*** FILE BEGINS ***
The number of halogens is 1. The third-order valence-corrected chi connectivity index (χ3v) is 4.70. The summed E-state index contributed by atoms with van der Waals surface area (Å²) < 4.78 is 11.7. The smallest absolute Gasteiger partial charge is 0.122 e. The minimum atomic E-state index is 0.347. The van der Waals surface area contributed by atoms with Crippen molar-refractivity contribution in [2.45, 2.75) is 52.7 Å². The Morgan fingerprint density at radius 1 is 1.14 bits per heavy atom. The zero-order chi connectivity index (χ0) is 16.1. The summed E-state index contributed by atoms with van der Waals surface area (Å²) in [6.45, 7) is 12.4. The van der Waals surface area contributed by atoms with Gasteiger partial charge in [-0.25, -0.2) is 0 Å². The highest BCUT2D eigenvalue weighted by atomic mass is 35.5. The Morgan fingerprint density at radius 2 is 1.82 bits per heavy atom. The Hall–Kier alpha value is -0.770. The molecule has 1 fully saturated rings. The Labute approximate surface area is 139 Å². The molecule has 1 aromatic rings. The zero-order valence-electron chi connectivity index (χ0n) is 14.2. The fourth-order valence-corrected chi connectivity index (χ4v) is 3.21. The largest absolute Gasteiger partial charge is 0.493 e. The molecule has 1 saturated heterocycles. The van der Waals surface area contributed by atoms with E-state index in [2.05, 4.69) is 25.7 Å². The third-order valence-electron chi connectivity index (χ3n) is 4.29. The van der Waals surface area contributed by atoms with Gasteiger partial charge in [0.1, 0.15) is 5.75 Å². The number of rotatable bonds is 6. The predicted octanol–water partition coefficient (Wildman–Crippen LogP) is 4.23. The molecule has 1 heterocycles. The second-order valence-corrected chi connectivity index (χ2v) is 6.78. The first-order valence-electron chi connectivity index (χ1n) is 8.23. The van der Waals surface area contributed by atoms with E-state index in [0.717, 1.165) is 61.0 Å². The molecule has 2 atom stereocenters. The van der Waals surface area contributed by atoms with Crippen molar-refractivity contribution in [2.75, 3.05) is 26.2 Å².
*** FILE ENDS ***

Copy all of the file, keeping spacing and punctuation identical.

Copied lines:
The number of halogens is 1. The third-order valence-corrected chi connectivity index (χ3v) is 4.70. The summed E-state index contributed by atoms with van der Waals surface area (Å²) < 4.78 is 11.7. The smallest absolute Gasteiger partial charge is 0.122 e. The minimum atomic E-state index is 0.347. The van der Waals surface area contributed by atoms with Crippen molar-refractivity contribution in [2.45, 2.75) is 52.7 Å². The Morgan fingerprint density at radius 1 is 1.14 bits per heavy atom. The zero-order chi connectivity index (χ0) is 16.1. The summed E-state index contributed by atoms with van der Waals surface area (Å²) in [6.45, 7) is 12.4. The van der Waals surface area contributed by atoms with Gasteiger partial charge in [-0.25, -0.2) is 0 Å². The highest BCUT2D eigenvalue weighted by atomic mass is 35.5. The Morgan fingerprint density at radius 2 is 1.82 bits per heavy atom. The Hall–Kier alpha value is -0.770. The molecule has 1 fully saturated rings. The Labute approximate surface area is 139 Å². The molecule has 1 aromatic rings. The zero-order valence-electron chi connectivity index (χ0n) is 14.2. The fourth-order valence-corrected chi connectivity index (χ4v) is 3.21. The largest absolute Gasteiger partial charge is 0.493 e. The molecule has 1 saturated heterocycles. The van der Waals surface area contributed by atoms with E-state index in [2.05, 4.69) is 25.7 Å². The third-order valence-electron chi connectivity index (χ3n) is 4.29. The van der Waals surface area contributed by atoms with Gasteiger partial charge in [0.1, 0.15) is 5.75 Å². The number of rotatable bonds is 6. The predicted octanol–water partition coefficient (Wildman–Crippen LogP) is 4.23. The molecule has 1 heterocycles. The second-order valence-corrected chi connectivity index (χ2v) is 6.78. The first-order valence-electron chi connectivity index (χ1n) is 8.23. The van der Waals surface area contributed by atoms with E-state index in [0.717, 1.165) is 61.0 Å². The molecule has 2 atom stereocenters. The van der Waals surface area contributed by atoms with Crippen molar-refractivity contribution in [2.75, 3.05) is 26.2 Å².